But Europe, captained by Jose Maria Olazabal, launched a stirring comeback to win 8½ points on the final day and retain the trophy.

Four-time major winner Mickelson admits bouncing back from the defeat has been one of the toughest tests of his career, but he is ready to roar into action in China.

"I think the first two weeks following the Ryder Cup was a really tough low, one of the biggest lows of my career," the 42-year-old told the European Tour's website.

"It was a very emotional time because we really thought we were going to win. We expected to win; we were playing well and we thought that we were going to do it on Sunday.

"I think that the disappointment will last a lot longer than a month. I feel that over the next two years, we'll still have the same disappointment from not winning this year's Ryder Cup."

Mickelson has won this event on two previous occasions when it was held in Shanghai, and he is confident of more success at its new home.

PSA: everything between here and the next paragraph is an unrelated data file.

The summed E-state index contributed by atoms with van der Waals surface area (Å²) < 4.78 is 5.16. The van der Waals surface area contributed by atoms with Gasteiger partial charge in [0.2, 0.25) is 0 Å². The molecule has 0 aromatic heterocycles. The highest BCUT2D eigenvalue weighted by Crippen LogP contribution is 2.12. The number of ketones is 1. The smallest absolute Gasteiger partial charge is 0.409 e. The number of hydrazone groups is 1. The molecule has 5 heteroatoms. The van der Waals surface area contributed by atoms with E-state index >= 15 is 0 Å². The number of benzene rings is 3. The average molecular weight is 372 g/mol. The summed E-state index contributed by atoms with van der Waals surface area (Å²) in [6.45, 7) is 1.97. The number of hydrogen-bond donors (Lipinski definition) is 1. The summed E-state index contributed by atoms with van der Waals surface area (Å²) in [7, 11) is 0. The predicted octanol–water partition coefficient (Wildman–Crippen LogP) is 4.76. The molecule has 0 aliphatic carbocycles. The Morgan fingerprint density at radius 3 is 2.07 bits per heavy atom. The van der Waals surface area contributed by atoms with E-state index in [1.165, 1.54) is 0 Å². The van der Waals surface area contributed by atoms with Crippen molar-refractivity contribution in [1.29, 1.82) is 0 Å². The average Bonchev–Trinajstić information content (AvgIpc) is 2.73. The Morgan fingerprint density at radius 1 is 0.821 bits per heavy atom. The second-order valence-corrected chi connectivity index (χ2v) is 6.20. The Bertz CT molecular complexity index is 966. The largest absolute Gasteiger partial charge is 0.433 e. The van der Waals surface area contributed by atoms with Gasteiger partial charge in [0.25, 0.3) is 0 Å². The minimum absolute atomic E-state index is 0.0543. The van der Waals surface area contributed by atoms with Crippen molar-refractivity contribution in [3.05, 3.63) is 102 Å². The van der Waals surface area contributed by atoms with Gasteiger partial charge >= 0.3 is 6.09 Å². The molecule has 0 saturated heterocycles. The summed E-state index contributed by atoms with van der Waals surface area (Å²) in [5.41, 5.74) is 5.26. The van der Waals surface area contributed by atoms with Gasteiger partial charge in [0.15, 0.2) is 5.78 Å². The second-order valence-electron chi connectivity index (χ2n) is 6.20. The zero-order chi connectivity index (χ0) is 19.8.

"I enjoyed our first time in Shanghai, but I think this golf course is wonderful, too," he said.

"The fact that the golf tournament is moving is nothing different than what we have amongst all of the big major championships in golf. This is a great site with a great golf course to host it.

"I played the course for the first time this morning; Keegan and I played a practice round and I really enjoyed it. I thought it was fun to play. (There is a) great mixture of holes and challenges, the greens are very fair and I think it's going to be a fun course."